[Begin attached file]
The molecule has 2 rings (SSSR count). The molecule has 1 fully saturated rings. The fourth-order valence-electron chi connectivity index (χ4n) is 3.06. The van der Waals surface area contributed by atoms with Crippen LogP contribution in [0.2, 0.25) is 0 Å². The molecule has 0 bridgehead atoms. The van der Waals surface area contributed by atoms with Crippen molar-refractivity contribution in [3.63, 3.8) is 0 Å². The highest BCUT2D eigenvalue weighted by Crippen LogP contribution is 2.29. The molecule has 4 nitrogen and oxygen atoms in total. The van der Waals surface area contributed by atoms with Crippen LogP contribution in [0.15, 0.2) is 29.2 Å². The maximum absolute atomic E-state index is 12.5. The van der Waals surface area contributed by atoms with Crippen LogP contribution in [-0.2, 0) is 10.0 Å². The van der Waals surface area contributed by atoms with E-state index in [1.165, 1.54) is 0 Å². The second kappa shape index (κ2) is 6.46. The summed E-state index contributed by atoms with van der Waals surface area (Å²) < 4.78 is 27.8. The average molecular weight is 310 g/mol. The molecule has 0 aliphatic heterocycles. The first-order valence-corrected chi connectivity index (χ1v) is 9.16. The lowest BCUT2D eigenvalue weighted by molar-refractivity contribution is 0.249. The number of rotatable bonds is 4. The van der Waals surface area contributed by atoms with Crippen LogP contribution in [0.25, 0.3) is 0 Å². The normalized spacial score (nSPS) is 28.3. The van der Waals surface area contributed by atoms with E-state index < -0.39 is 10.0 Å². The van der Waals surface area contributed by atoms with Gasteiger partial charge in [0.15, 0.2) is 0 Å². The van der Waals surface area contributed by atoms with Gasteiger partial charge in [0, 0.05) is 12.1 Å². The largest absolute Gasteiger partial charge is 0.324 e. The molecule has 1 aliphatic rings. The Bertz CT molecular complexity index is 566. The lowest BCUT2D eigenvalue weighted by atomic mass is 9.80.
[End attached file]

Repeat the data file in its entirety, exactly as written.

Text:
The molecule has 2 rings (SSSR count). The molecule has 1 fully saturated rings. The fourth-order valence-electron chi connectivity index (χ4n) is 3.06. The van der Waals surface area contributed by atoms with Crippen LogP contribution in [0.2, 0.25) is 0 Å². The molecule has 0 bridgehead atoms. The van der Waals surface area contributed by atoms with Crippen molar-refractivity contribution in [3.63, 3.8) is 0 Å². The highest BCUT2D eigenvalue weighted by Crippen LogP contribution is 2.29. The molecule has 4 nitrogen and oxygen atoms in total. The van der Waals surface area contributed by atoms with Crippen LogP contribution in [0.15, 0.2) is 29.2 Å². The maximum absolute atomic E-state index is 12.5. The van der Waals surface area contributed by atoms with Crippen LogP contribution in [-0.2, 0) is 10.0 Å². The van der Waals surface area contributed by atoms with E-state index in [1.165, 1.54) is 0 Å². The second kappa shape index (κ2) is 6.46. The summed E-state index contributed by atoms with van der Waals surface area (Å²) < 4.78 is 27.8. The average molecular weight is 310 g/mol. The molecule has 0 aliphatic heterocycles. The first-order valence-corrected chi connectivity index (χ1v) is 9.16. The lowest BCUT2D eigenvalue weighted by molar-refractivity contribution is 0.249. The number of rotatable bonds is 4. The van der Waals surface area contributed by atoms with Crippen LogP contribution in [0.25, 0.3) is 0 Å². The normalized spacial score (nSPS) is 28.3. The van der Waals surface area contributed by atoms with E-state index < -0.39 is 10.0 Å². The van der Waals surface area contributed by atoms with Gasteiger partial charge in [0.15, 0.2) is 0 Å². The van der Waals surface area contributed by atoms with Gasteiger partial charge in [0, 0.05) is 12.1 Å². The largest absolute Gasteiger partial charge is 0.324 e. The molecule has 1 aliphatic rings. The Bertz CT molecular complexity index is 566. The lowest BCUT2D eigenvalue weighted by atomic mass is 9.80.